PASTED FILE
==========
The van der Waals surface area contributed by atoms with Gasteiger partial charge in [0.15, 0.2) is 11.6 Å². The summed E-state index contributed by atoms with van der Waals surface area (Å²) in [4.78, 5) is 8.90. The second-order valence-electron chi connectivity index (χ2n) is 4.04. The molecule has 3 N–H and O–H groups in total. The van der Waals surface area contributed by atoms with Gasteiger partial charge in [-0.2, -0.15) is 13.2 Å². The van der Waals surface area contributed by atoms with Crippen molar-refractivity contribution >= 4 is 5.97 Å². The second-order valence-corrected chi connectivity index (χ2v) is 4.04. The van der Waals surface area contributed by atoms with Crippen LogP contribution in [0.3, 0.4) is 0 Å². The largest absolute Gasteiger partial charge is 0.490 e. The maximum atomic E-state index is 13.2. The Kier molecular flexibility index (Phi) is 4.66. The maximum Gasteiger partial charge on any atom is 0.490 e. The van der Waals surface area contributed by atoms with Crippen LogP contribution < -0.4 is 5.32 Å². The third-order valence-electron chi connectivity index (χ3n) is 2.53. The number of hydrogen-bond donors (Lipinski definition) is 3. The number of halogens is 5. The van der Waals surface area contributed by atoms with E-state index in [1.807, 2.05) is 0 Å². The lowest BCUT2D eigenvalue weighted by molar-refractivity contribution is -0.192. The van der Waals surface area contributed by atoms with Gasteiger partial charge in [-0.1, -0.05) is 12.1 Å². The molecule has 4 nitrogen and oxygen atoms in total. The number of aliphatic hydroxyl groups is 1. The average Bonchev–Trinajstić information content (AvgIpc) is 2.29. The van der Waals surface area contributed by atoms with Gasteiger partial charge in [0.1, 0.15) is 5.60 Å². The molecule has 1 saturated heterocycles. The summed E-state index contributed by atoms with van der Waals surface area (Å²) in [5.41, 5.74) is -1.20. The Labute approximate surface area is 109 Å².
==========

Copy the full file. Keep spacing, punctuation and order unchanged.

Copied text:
The van der Waals surface area contributed by atoms with Gasteiger partial charge in [0.15, 0.2) is 11.6 Å². The summed E-state index contributed by atoms with van der Waals surface area (Å²) in [4.78, 5) is 8.90. The second-order valence-electron chi connectivity index (χ2n) is 4.04. The molecule has 3 N–H and O–H groups in total. The van der Waals surface area contributed by atoms with Gasteiger partial charge in [-0.2, -0.15) is 13.2 Å². The van der Waals surface area contributed by atoms with Crippen molar-refractivity contribution >= 4 is 5.97 Å². The second-order valence-corrected chi connectivity index (χ2v) is 4.04. The van der Waals surface area contributed by atoms with Crippen LogP contribution in [0.3, 0.4) is 0 Å². The largest absolute Gasteiger partial charge is 0.490 e. The maximum atomic E-state index is 13.2. The Kier molecular flexibility index (Phi) is 4.66. The maximum Gasteiger partial charge on any atom is 0.490 e. The van der Waals surface area contributed by atoms with Crippen LogP contribution < -0.4 is 5.32 Å². The third-order valence-electron chi connectivity index (χ3n) is 2.53. The number of hydrogen-bond donors (Lipinski definition) is 3. The number of halogens is 5. The van der Waals surface area contributed by atoms with E-state index in [1.807, 2.05) is 0 Å². The lowest BCUT2D eigenvalue weighted by molar-refractivity contribution is -0.192. The van der Waals surface area contributed by atoms with Gasteiger partial charge in [-0.1, -0.05) is 12.1 Å². The molecule has 4 nitrogen and oxygen atoms in total. The number of aliphatic hydroxyl groups is 1. The average Bonchev–Trinajstić information content (AvgIpc) is 2.29. The van der Waals surface area contributed by atoms with Gasteiger partial charge in [0.1, 0.15) is 5.60 Å². The molecule has 1 saturated heterocycles. The summed E-state index contributed by atoms with van der Waals surface area (Å²) in [5.41, 5.74) is -1.20. The Labute approximate surface area is 109 Å².